Department of ClassicsUniversity of Cincinnati
Department of Classics

Three new visiting faculty members join our department this academic year, strengthening our philology and history curriculum.

Michael Laughy (Ph.D, UC Berkeley, 2010)
Laughy wrote his dissertation on Ritual and Authority in Early Athens, in which he examines the role that private initiative and funding played in the public ritual life of Athens, ca. 1000-450 B.C.E. His research interests include Greek Religion; Ancient Greek and Roman Historians; Greek Epigraphy; Ancient Athens; Early Rome; and Greek and Roman Art and Archaeology. Laughy has extensive fieldwork experience, including over ten seasons at the Athenian Agora, where his current project is the excavation of a Middle Byzantine industrial complex that lies directly above the Stoa Poikile. Laughy received his B.A. in Latin, Philosophy, and Anthropology from the University of New Hampshire, and his M.A. in Greek and Latin Literature from Washington University in St. Louis.
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M. Jason Reddoch (Ph.D, University of Cincinnati, 2010)

Jason teaches Greek and Latin at all levels as well as courses on classical civilization, mythology, and social history. His research spans Greek literature, ancient philosophy, and the reception of Greek literature and philosophy by early Jewish and Christian authors. In particular, he focuses on the use of allegory by ancient readers of Homer and the Bible. His dissertation deals with the Hellenistic Jewish author Philo of Alexandria and his two treatises on dreams. Jason recently completed an article on Medea's dream in Apollonius' Argonautica and is currently working on an article about Philo's use of the concept of dreaming as an epistemological metaphor. His next project deals with Heraclitus the Allegorist and various polemical statements he makes in relation to philosophers who have made negative claims about Homer's poetry.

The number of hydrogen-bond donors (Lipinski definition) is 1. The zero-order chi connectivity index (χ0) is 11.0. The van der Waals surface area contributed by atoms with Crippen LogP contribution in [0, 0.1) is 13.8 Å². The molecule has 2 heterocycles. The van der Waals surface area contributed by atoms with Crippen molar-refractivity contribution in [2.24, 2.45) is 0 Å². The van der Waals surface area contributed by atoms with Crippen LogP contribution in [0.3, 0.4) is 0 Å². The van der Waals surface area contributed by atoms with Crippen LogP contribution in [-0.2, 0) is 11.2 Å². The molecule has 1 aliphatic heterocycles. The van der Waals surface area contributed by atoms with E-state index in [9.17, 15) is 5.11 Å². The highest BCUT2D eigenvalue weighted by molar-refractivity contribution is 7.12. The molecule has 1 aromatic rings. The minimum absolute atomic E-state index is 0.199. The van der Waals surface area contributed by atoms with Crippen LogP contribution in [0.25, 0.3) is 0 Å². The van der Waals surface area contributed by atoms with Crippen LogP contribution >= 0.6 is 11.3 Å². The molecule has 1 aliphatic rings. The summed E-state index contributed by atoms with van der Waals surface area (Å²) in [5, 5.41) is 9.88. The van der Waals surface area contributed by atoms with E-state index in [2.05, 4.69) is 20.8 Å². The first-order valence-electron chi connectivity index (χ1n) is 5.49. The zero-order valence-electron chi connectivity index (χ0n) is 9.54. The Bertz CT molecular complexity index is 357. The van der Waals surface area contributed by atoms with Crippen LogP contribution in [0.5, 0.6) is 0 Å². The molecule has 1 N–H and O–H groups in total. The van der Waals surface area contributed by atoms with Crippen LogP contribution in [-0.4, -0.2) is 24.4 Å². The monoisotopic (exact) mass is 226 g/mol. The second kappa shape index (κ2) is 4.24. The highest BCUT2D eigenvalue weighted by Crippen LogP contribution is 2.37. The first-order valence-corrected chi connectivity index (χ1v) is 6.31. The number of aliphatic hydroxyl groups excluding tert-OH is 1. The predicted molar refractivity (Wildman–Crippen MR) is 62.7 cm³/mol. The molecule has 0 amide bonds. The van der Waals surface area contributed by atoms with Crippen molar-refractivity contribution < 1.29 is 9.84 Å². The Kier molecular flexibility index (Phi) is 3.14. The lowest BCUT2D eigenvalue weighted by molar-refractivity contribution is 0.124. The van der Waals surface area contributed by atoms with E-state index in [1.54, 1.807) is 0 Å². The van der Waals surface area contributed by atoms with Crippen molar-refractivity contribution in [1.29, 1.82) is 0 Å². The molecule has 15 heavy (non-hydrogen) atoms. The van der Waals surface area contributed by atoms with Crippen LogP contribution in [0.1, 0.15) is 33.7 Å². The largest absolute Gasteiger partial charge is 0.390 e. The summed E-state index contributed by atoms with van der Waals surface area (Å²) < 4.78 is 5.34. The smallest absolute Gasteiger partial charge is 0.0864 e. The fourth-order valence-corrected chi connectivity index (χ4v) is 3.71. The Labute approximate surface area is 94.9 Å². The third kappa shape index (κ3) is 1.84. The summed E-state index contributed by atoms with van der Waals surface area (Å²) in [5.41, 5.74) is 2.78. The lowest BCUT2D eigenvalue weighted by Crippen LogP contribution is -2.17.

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Eleanor Rust (Ph.D, USC, 2009)

Eleanor received her BA in Classics with honors in 1999 from Indiana University. She moved from the wilds of the Midwest to the wilds of LA for graduate study. As a graduate student, she worked on the Greek symposium and the Roman convivium before discovering second-century Latin literature and intellectual culture. Her dissertation, "Ex Angulis Secretisque Librorum: Reading, Writing, and Using Miscellaneous Knowledge in the Noctes Atticae," discusses the role of random order and miscellaneous content in forming a useful collection of knowledge. She is fascinated by problems of knowledge organization and access, both in the ancient world and the rapidly changing modern world. While writing her dissertation, she spent a year at the American Academy in Rome as a Rome Prize fellow. She earned her PhD in Classics in 2009 from the University of Southern California.

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